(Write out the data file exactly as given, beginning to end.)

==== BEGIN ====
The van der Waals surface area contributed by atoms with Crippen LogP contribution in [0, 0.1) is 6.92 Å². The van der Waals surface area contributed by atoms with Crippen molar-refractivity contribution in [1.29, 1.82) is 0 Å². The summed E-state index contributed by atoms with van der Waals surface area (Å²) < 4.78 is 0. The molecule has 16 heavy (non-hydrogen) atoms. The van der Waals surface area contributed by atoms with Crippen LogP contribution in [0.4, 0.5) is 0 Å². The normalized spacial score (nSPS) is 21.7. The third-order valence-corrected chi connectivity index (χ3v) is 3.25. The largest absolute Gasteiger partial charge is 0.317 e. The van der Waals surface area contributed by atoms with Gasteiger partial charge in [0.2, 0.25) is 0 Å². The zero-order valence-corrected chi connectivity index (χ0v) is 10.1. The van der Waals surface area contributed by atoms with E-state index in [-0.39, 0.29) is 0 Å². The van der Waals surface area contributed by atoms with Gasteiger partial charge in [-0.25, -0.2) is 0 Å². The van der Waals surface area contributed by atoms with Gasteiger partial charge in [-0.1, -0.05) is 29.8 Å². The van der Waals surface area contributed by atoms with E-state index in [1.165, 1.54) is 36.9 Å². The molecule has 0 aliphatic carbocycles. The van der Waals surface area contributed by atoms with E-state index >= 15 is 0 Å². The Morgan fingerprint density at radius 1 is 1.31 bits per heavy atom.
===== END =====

The van der Waals surface area contributed by atoms with Crippen LogP contribution in [0, 0.1) is 6.92 Å². The van der Waals surface area contributed by atoms with Crippen molar-refractivity contribution in [1.29, 1.82) is 0 Å². The summed E-state index contributed by atoms with van der Waals surface area (Å²) < 4.78 is 0. The molecule has 16 heavy (non-hydrogen) atoms. The van der Waals surface area contributed by atoms with Crippen LogP contribution in [0.4, 0.5) is 0 Å². The normalized spacial score (nSPS) is 21.7. The third-order valence-corrected chi connectivity index (χ3v) is 3.25. The largest absolute Gasteiger partial charge is 0.317 e. The van der Waals surface area contributed by atoms with Gasteiger partial charge in [0.2, 0.25) is 0 Å². The zero-order valence-corrected chi connectivity index (χ0v) is 10.1. The van der Waals surface area contributed by atoms with E-state index in [-0.39, 0.29) is 0 Å². The van der Waals surface area contributed by atoms with Gasteiger partial charge in [-0.25, -0.2) is 0 Å². The van der Waals surface area contributed by atoms with Gasteiger partial charge in [-0.1, -0.05) is 29.8 Å². The van der Waals surface area contributed by atoms with E-state index in [1.165, 1.54) is 36.9 Å². The molecule has 0 aliphatic carbocycles. The van der Waals surface area contributed by atoms with E-state index >= 15 is 0 Å². The Morgan fingerprint density at radius 1 is 1.31 bits per heavy atom.